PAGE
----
Sri Lanka shares lessons learned from small grants coastal projects

Location: Colombo, Sri Lanka . 7th May 2013

Ten projects from the MFF Small Grant Facility in Sri Lanka met May 7, 2013 to share lessons learned over the past 11 months of implementation. During this lessons sharing workshop, project grantees revealed the potential of small projects to scale up to larger projects, and in the process, ensure sustainability of project results even after MFF grant funding ends.

The Small Grant Facility grantees, whose projects commenced January 2012 and will conclude in July 2013, gathered at the Sri Lanka Foundation Institute and discussed key learning from projects implemented in four coastal priority areas in Sri Lanka, namely: Kokilai, Batticaloa, Panama- Pottuvil and Puttalam lagoon. 


A key lesson learned was about the importance of partnership and collaboration for project sustainability. This is demonstrated by the Ecological Association of Sri Lanka's project, "Seasonal and spatial variation of physico-chemical parameters of water in the Panama lagoon", which studied the Panama Coastal Wetland through scientific lagoon assessments. In one of the monitoring visits to the project, a member of the NCB noted that sediment analysis can greatly enhance the study. In Panama lagoon, sedimentation is a coastal management concern; a sediment analysis can inform management interventions.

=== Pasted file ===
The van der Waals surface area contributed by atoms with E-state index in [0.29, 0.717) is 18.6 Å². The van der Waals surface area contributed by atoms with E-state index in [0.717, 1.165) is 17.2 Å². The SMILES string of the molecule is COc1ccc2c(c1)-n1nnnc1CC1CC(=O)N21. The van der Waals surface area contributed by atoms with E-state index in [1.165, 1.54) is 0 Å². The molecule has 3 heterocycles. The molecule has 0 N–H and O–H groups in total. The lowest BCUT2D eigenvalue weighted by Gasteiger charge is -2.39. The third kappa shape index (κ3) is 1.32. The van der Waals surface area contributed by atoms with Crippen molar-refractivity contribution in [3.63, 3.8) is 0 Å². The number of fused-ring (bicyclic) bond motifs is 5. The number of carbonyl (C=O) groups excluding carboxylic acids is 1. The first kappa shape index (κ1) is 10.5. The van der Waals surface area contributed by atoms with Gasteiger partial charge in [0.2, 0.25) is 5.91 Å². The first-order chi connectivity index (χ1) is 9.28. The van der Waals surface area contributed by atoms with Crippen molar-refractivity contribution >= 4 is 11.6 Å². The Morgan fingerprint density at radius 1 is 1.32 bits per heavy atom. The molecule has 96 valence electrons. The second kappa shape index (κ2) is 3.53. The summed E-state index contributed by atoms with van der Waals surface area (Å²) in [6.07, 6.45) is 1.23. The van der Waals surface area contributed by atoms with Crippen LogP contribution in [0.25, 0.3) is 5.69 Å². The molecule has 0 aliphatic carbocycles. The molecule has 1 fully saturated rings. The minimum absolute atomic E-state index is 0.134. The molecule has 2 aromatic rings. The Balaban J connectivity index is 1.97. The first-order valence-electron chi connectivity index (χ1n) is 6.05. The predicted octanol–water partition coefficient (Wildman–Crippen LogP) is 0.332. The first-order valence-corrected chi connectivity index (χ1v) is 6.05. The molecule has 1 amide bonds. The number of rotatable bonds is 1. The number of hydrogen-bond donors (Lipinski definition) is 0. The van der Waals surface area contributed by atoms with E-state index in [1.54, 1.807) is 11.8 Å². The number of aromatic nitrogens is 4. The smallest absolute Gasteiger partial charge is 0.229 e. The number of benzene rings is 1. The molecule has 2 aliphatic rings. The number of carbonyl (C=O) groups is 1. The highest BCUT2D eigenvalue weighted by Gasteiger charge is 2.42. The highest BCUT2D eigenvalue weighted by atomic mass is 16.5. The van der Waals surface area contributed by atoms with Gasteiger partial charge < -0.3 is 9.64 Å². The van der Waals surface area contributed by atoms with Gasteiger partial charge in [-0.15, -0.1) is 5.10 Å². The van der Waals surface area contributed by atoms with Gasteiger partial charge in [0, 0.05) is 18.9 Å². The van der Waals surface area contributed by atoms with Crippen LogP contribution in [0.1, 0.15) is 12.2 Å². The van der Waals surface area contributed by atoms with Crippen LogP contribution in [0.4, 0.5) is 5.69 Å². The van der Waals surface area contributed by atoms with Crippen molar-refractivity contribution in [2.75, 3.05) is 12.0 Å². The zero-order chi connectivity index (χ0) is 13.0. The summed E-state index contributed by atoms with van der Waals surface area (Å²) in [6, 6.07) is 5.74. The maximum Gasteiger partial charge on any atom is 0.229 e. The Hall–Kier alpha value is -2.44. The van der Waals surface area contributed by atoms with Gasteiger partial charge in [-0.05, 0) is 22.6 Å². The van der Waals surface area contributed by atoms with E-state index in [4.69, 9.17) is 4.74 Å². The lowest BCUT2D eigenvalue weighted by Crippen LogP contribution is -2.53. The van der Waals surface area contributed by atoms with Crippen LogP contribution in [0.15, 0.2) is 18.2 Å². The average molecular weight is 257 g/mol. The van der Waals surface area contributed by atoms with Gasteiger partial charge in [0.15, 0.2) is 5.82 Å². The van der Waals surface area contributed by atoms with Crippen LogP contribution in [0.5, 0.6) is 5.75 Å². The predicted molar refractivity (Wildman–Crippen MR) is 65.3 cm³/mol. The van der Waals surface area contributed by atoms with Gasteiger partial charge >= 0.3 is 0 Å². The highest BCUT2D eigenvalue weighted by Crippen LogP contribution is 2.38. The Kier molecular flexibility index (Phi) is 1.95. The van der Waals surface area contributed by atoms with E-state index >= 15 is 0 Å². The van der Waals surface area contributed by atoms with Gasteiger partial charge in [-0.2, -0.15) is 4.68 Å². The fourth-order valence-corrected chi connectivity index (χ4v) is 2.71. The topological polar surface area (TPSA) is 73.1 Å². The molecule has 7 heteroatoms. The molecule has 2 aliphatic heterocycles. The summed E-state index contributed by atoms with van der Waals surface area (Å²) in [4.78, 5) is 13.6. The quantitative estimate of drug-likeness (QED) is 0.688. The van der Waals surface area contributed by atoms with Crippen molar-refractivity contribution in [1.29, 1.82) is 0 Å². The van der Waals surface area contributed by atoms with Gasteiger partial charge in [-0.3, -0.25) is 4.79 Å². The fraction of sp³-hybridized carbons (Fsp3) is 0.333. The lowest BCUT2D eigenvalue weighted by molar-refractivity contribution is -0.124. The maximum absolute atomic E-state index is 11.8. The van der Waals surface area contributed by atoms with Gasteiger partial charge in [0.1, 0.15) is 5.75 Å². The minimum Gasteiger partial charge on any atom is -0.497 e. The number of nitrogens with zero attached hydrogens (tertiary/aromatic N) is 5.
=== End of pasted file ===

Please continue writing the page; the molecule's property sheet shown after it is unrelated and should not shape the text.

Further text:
Taking this suggestion, the Ecological Association of Sri Lanka, through Prof. Rohana Chandrajith, contacted the Linköping University of Sweden and expressed interest for collaboration on this special research. The Swedish University agreed. Funding is through Swedish Research Council under the Swedish Research Links programm . Panama is also one of the University's priority study areas in carrying out research about paleoclimatic change in the east coast of Sri Lanka. The research findings will be useful to management in the lagoon. The project grantee shared that this research collaboration proves that small grant project interventions can continue after MFF grant funding.     
Another key lesson was about how re-introducing traditional fishing gear was able to contribute to a sustainable livelihood approach in Kokilai lagoon. The Sewalanka Foundation's project, "Introducing and encouraging use traditional fishing gear for Mud Crab Fishery in Kokilai Lagoon", demonstrated how the use of traditional traps have reduced wastage of fishery resources, or by-catch. Selective harvest using the traps enables the fishermen to throw underweight or egg-bearing crabs back to the lagoon. Read a similar story.

The National Coordinating Body (NCB) of MFF Sri Lanka attended the lessons sharing event. Projects were grouped and presented under three thematic sessions: Knowledge/Research; Ecosystem restoration; and Livelihoods enhancement. Each session was chaired by a member of the NCB.  


For more information, please contact:

Mrs Kumudini Ekaratne
National Coordinator, MFF Sri Lanka
gro.ncui@entarake.inidimuk :liamE






Sharing lessons from a SGF project

Sharing lessons from a SGF project, Colombo © IUCN/Kumudini Ekaratne, 2013

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